Mr. Garrett's cast of locals and imported artistry looks and sounds like they've been doing this on Broadway stages all their careers. But because the show takes place at an audition, the characters are really not supposed to be equally good at the steps they are asked to master in an instant, a feat that this company executes terrifically, convincing us that these performers are just now learning to dance as an ensemble together. Of course, when their characters start spilling their emotional baggage, prompting the show's big musical numbers, all the dancers suddenly show just how precise, polished, and brilliant they really are.
They do their best to impress the mostly unseen director, Zach (who can be curt and harsh, but is revealed later to be a caring and empathetic man who truly grows to care about these dancers), and his very agile assistant choreographer, Larry (Greg Parker), who really puts the dancers through their paces in stark precision. Each dancer is desperate for work in (“I Hope I Get It”), a ten minute sequence, one of the most exciting openings in all musical theatre, as each actor’s individual strength surfaces in the opening scene, designed to pop the audience’s eyes from the get-go.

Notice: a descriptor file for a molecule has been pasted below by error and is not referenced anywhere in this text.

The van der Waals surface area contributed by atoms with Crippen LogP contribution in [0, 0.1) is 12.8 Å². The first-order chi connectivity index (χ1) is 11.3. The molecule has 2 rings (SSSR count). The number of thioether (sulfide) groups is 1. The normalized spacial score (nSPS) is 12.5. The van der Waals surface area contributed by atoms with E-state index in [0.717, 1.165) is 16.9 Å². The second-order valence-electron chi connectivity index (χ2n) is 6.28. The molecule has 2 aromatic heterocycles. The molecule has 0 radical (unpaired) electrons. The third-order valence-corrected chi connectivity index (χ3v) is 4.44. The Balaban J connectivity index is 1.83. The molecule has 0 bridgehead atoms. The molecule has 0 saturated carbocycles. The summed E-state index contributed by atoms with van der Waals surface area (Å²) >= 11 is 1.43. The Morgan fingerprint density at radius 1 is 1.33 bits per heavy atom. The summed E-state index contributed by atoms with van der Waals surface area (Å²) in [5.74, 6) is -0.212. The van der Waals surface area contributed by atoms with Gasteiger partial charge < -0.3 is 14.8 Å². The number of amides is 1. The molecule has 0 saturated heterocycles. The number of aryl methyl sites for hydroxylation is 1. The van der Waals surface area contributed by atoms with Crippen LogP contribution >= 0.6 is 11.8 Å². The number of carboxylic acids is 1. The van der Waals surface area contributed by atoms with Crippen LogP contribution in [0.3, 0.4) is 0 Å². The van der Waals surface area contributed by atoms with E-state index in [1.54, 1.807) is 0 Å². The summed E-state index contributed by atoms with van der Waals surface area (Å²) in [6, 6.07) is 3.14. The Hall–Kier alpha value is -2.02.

But after the first round of eliminations, the group is down to seventeen. Zach tells them he is looking for a strong chorus of four boys and four girls, but then makes a surprising request: he asks the dancers to tell their names, ages, and a little about themselves. With reluctance, the backstory of each of the dancers is revealed - where they come from and why they dance.